I try to see the positives, although on the downside, I've lost both of my volunteering jobs and this makes me very sad as I loved the interaction with other people and animals, which made me feel useful. I now have a lot of time on my hands but nothing much to do with it except just the normal stuff of life and lots of reading. I'm grateful though for what I've got, although I've lost interest in many things as they all seem a bit pointless.

I will still wear a mask where it's mandatory, but can't wait to chuck them all away. It's also a bit of a pain having to book previous to visiting restaurants/galleries/museums etc. as I like to be a bit spontaneous about these things. The galleries I have visited have been almost deserted, and with hardly any tourists they'll probably stay that way, so pre-booking, to my mind, is really not necessary.

On the good side, I've not had covid nor any symptoms, I've had both jabs, and have a perfect excuse not to mingle with crowds or have to suffer cheek kisses from people I hardly know or don't like. Much of my life is unchanged.

I worry most about the state of the health service and care system, and can't imagine what those on the front line are going through. I'll do what is needed to keep myself and others safe, although in my local shopping mall last week I reckon about 50% of people weren't wearing masks.

woolybill1 Plus
14 38 78 United Kingdom
21 Jun 2021 1:06PM
Re: wearing masks:

Surely the object of wearing face masks is not to protect oneself, at which they are not particularly effective, but to protect other people. Is this not a social responsibility?
DaveRyder Plus
7 5.5k 11 United Kingdom
21 Jun 2021 1:08PM

Quote:Out of interest what can’t you do now that you would do if it were not for restrictions?


The biggest impact over the year was missing the grandchildren, however now....

It's also what you have to do, as Chris (slowsong) said, the need to plan and book ahead can be a pain.
My daily inconveniences are quite small now, for inst. we have had shopping deliveries for 3 or 4 yrs now so masks in supermarkets don't really both me as we don't go in often. But I refuse to wear one for hours in a theatre or cinema. Flights are right out with hours in the airport before a flight.





21 Jun 2021 1:26PM
I watched the BBC2 programme about the vaccine which was very interesting but pointed out the problems that remain and have not been solved by the vaccine. One virologist said that the consensus amongst those who are in the field is that the new variants are not responding to the vaccine anywhere near what would be needed to lift all precautions. They feel that more vaccines will need to be created that deal with multiple versions of this virus and we will not be really 'free to roam' until the end of 2022.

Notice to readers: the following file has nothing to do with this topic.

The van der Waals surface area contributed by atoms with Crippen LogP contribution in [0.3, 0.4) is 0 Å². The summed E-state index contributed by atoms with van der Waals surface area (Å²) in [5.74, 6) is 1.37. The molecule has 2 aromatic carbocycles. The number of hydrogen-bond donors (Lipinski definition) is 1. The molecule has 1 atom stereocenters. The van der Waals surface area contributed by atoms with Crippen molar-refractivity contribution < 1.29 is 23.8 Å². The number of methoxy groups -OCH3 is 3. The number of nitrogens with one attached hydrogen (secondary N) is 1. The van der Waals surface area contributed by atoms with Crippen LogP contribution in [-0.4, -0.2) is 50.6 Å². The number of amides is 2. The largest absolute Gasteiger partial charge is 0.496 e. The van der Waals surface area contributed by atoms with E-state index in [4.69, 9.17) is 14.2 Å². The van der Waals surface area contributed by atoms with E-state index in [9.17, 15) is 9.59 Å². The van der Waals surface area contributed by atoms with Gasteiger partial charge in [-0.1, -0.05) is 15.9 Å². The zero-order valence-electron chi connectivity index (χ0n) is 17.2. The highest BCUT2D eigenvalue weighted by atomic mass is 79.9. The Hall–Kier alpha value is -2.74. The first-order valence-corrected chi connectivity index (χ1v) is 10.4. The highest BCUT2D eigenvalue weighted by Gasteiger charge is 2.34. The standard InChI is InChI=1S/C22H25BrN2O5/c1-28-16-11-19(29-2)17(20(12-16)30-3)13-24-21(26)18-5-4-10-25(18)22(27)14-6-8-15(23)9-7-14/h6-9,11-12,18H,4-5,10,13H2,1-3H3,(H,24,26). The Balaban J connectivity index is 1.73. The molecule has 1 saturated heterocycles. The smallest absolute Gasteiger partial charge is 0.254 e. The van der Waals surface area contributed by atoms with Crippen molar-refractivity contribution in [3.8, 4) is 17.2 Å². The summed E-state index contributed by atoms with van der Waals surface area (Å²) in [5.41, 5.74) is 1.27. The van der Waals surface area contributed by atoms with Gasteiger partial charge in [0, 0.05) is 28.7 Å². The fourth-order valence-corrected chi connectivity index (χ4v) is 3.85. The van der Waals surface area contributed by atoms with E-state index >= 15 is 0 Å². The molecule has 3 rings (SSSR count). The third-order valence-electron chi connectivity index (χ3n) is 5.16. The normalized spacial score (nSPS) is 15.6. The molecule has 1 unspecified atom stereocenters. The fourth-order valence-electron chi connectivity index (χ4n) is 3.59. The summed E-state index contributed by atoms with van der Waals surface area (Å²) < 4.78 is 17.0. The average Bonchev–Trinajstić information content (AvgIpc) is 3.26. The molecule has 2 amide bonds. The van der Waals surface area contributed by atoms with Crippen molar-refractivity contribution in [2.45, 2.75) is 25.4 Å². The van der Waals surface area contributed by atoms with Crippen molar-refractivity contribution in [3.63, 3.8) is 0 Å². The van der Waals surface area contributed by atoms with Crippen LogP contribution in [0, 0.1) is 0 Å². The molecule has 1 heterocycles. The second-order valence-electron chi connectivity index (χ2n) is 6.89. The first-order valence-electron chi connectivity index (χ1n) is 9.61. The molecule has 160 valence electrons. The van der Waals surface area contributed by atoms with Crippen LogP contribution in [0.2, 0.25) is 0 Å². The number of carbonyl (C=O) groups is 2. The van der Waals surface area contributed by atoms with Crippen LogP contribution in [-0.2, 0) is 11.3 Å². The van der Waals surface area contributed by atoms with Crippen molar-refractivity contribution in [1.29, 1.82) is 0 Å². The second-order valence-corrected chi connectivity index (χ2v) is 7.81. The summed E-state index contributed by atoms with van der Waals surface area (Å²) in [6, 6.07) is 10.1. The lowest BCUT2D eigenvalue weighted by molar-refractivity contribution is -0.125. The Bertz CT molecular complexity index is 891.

Personally, although I have had both doses of the vaccine, I will not relax my wearing of a mask when out, nor will I entertain people outside of my immediate family. I will still ask for parcels to be left outside for me to pick up later and I will continue to wear gloves everywhere I go when outside my home environs. I have no doubt that even with the vaccination the virus would make me extremely ill - I know the state of my lungs better than anyone else. This is possibly very easy for me to decide - I am very old, I do have lots of hobbies which keep me occupied, and I desperately wish to remain alive long enough to see all my grandchildren settled in a happy life which is fully fulfilled and my great grandchildren well on their way to a life that has all it needs to be happy and fulfilled. I can understand the needs of young people who are being prevented from have a full life and sympathise with them that they are being frustrated in living the way that is natural for them. But I do think that taking action to remove restrictions too early will simply mean that they will go on longer and cause more pain and suffering.
mrswoolybill Plus
14 2.9k 2435 United Kingdom
21 Jun 2021 1:27PM

Quote:Out of interest what can’t you do now that you would do if it were not for restrictions?


Being able to visit say a National Trust or English Heritage site, or Beamish and similar locations, on the spur of the moment without having to book in advance and take a chance on the weather. That's about all. We can meet friends out of doors, or sit in a well-ventilated cafe; we can travel outside the area, there is still plenty of reasonably priced UK self-catering accommodation available (whatever the media say - do a search for last-minute bargains on a cottages website!) This seems to me to be a good balance between freedom and caution.
21 Jun 2021 1:49PM
Vaccines are not a cure, they are preventive which is why we need restrictions, we will need to modify our behaviour for some time yet.
They do lower the viral load which lowers the risk of transmission but they also prevent severe disease and death in the majority of cases. The latest data I’ve seen is that they hold up extremely well against all current variants.

I do think that public health messaging is failing badly, and there ’doesnít seem to be a plan for what happens after the final restrictions are lifted.